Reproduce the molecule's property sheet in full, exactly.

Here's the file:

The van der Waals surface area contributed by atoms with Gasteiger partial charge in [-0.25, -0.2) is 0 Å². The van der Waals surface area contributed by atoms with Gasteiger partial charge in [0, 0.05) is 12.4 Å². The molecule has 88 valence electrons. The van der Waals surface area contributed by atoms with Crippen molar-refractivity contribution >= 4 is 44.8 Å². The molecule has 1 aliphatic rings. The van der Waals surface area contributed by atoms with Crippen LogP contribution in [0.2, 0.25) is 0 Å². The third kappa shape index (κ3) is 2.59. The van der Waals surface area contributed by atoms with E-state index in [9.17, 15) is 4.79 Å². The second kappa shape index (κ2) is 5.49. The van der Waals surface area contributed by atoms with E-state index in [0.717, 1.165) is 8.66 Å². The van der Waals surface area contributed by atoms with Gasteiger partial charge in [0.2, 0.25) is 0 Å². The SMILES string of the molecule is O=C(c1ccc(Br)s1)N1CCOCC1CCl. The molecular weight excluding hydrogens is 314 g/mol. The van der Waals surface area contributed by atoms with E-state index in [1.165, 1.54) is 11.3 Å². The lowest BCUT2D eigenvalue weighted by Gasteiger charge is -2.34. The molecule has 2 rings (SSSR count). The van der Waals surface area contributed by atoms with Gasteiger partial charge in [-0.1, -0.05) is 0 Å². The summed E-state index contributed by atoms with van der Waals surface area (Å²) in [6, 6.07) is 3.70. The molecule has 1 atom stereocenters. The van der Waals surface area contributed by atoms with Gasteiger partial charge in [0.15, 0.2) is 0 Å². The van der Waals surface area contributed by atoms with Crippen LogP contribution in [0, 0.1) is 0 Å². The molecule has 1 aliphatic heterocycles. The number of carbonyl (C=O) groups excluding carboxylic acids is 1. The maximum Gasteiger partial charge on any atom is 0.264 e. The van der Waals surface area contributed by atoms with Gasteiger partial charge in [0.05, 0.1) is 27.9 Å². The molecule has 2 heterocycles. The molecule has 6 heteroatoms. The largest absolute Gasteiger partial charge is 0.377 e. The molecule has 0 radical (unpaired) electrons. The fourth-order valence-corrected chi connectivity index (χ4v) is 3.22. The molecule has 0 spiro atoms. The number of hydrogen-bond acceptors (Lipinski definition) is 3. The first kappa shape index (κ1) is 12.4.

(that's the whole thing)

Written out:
The van der Waals surface area contributed by atoms with Gasteiger partial charge in [-0.25, -0.2) is 0 Å². The van der Waals surface area contributed by atoms with Gasteiger partial charge in [0, 0.05) is 12.4 Å². The molecule has 88 valence electrons. The van der Waals surface area contributed by atoms with Crippen molar-refractivity contribution >= 4 is 44.8 Å². The molecule has 1 aliphatic rings. The van der Waals surface area contributed by atoms with Crippen LogP contribution in [0.2, 0.25) is 0 Å². The third kappa shape index (κ3) is 2.59. The van der Waals surface area contributed by atoms with E-state index in [9.17, 15) is 4.79 Å². The second kappa shape index (κ2) is 5.49. The van der Waals surface area contributed by atoms with E-state index in [0.717, 1.165) is 8.66 Å². The van der Waals surface area contributed by atoms with Gasteiger partial charge in [0.2, 0.25) is 0 Å². The SMILES string of the molecule is O=C(c1ccc(Br)s1)N1CCOCC1CCl. The molecular weight excluding hydrogens is 314 g/mol. The van der Waals surface area contributed by atoms with E-state index in [1.165, 1.54) is 11.3 Å². The lowest BCUT2D eigenvalue weighted by Gasteiger charge is -2.34. The molecule has 2 rings (SSSR count). The van der Waals surface area contributed by atoms with Gasteiger partial charge in [-0.1, -0.05) is 0 Å². The summed E-state index contributed by atoms with van der Waals surface area (Å²) in [6, 6.07) is 3.70. The molecule has 1 atom stereocenters. The van der Waals surface area contributed by atoms with Gasteiger partial charge in [0.15, 0.2) is 0 Å². The van der Waals surface area contributed by atoms with Crippen LogP contribution in [0, 0.1) is 0 Å². The molecule has 1 aliphatic heterocycles. The number of carbonyl (C=O) groups excluding carboxylic acids is 1. The maximum Gasteiger partial charge on any atom is 0.264 e. The van der Waals surface area contributed by atoms with Gasteiger partial charge in [0.05, 0.1) is 27.9 Å². The molecule has 2 heterocycles. The molecule has 6 heteroatoms. The largest absolute Gasteiger partial charge is 0.377 e. The molecule has 0 radical (unpaired) electrons. The fourth-order valence-corrected chi connectivity index (χ4v) is 3.22. The molecule has 0 spiro atoms. The number of hydrogen-bond acceptors (Lipinski definition) is 3. The first kappa shape index (κ1) is 12.4.